3 of 6 added 343 characters in body

GolfScript, 30 chars (35 as named function, 31 as full program)

[$(0@{.3$=.{;;)}*}/]-2/$0,*-2%

This code takes an array on the stack and sorts its unique elements in descending order by number of occurrences. For example, if the input array is:

["John" "Doe" "Dick" "Harry" "Harry" "Doe" "Doe" "Harry" "Doe" "John"]

then the output array will be

["Doe" "Harry" "John" "Dick"]

Note: The code above is a bare sequence of statements. To turn it into a named function, wrap it in braces and assign it to a name, as in:

{[$(0@{.3$=.{;;)}*}/]-2/$0,*-2%}:f;

Alternatively, to turn the code into a full program that reads a list from standard input (using the list notation shown above) and prints it to standard output, prepend ~ and append ` to the code. The initial [ can be omitted in this case (since we know there will be nothing else on the stack), so that the resulting 31-character program will be:

~$(0@{.3$=.{;;)}*}/]-2/$0,*-2%`

How does it work?

  • The initial $ sorts the input array, yielding:

    ["Dick" "Doe" "Doe" "Doe" "Doe" "Harry" "Harry" "Harry" "John" "John"]
    
  • The code (0@{.3$=.{;;)}*}/ removes and counts consecutive duplicates while dumping the elements of the array onto the stack. This is the tricky part of the code, so it probably deserves a closer look:

    • ( shifts the first element off the array, 0 just pushes a literal zero onto the stack, and @ pulls the original array on top of the stack. Thus, after (0@, the stack looks like this:

      "Dick" 0 ["Doe" "Doe" "Doe" "Doe" "Harry" "Harry" "Harry" "John" "John"]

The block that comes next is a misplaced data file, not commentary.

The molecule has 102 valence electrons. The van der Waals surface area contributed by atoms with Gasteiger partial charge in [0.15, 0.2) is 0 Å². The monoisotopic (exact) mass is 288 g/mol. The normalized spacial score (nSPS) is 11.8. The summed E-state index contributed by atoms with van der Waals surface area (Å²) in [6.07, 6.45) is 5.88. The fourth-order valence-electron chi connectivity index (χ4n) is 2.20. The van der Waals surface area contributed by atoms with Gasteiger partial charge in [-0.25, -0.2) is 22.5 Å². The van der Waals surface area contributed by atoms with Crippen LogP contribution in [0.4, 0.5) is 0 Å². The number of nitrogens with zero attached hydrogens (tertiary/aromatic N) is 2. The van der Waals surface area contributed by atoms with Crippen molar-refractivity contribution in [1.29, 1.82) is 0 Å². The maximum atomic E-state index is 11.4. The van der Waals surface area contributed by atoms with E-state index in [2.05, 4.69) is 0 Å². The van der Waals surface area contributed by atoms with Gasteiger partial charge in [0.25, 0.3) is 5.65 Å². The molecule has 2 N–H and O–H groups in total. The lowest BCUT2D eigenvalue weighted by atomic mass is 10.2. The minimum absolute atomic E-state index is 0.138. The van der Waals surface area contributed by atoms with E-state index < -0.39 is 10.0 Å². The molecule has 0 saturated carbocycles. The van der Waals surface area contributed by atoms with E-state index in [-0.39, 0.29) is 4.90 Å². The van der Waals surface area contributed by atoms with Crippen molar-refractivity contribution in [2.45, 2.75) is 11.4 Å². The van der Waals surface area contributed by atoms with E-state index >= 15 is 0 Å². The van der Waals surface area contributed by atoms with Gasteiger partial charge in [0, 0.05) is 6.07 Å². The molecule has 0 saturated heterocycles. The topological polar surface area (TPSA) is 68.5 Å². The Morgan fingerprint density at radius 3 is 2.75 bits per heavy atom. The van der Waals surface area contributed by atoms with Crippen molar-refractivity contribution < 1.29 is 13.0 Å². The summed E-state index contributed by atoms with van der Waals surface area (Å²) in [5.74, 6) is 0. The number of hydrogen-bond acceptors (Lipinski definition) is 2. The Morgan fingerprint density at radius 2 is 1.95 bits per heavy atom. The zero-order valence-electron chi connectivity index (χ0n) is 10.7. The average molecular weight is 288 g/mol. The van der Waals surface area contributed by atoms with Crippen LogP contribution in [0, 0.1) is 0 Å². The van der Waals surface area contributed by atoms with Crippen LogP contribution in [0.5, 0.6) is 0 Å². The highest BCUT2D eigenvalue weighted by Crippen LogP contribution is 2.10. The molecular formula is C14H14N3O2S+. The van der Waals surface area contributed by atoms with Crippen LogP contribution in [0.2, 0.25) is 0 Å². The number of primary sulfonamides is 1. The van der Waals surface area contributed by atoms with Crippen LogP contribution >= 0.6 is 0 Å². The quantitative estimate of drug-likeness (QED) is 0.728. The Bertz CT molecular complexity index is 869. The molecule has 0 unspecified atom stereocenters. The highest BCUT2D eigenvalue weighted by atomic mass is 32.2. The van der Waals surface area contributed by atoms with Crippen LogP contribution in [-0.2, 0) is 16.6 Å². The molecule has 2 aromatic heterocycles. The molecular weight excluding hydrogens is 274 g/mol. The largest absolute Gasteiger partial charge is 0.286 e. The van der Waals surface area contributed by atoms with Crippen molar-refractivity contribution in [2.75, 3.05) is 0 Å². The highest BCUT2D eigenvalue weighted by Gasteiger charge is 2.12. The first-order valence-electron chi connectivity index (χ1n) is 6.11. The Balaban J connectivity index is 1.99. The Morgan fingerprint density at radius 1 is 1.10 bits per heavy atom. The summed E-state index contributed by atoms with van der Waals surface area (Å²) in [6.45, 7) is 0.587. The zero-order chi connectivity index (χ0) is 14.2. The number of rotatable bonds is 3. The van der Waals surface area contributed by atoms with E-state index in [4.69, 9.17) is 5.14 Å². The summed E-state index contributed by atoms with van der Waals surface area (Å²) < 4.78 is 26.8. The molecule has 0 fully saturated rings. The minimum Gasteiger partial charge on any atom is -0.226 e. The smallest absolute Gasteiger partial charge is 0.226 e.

• The { }/ construct is basically a for-each loop: it takes the array off the top of the stack, pushes each name in it onto the stack one at a time, and runs the code between the braces after each name is push onto the stack. Thus, at the beginning of the first iteration, the stack looks like this:

      "Dick" 0 "Doe"
      
    • Within the loop body, .3$= compares the topmost and third-topmost elements on the stack (i.e. the current and previous names), pushing 1 onto the stack if they're equal and 0 otherwise, giving:

      "Dick" 0 "Doe" 0
      
    • The following . duplicates the 0, and the { }* pops the copy off the stack and uses it as the number of times to run the code in the braces. Thus, if the result of the comparison is 0, this part of the loop is a no-op.

      However, if the result is 1 (i.e. if the last two names are equal), then the inner loop body ;;) will run once: it simply pops the topmost two elements (the 1 and the duplicate name) off the top of the stack, and then increments the now-topmost value on the stack. This leaves the stack looking exactly as it was before this iteration of the outer loop, except that the topmost value has been incremented once.

    At the end, the stack will thus look like this:

    "Dick" 0 "Doe" 3 "Harry" 2 "John" 1
    

    (The counts are offset by one, but that's OK, since we only care about the relative values.)

  • The ] gathers everything put on the stack since the previous [ into an array, and the -2/ reverses the array and splits it into chunks of two elements, giving:

    [[1 "John"] [2 "Harry"] [3 "Doe"] [0 "Dick"]]
    
  • The $ sorts this array, giving:

    [[0 "Dick"] [1 "John"] [2 "Harry"] [3 "Doe"]]
    

    the 0,* flattens it to:

    [0 "Dick" 1 "John" 2 "Harry" 3 "Doe"]
    

    and -2% extracts every second element starting from the end, yielding the desired output:

    ["Doe" "Harry" "John" "Dick"]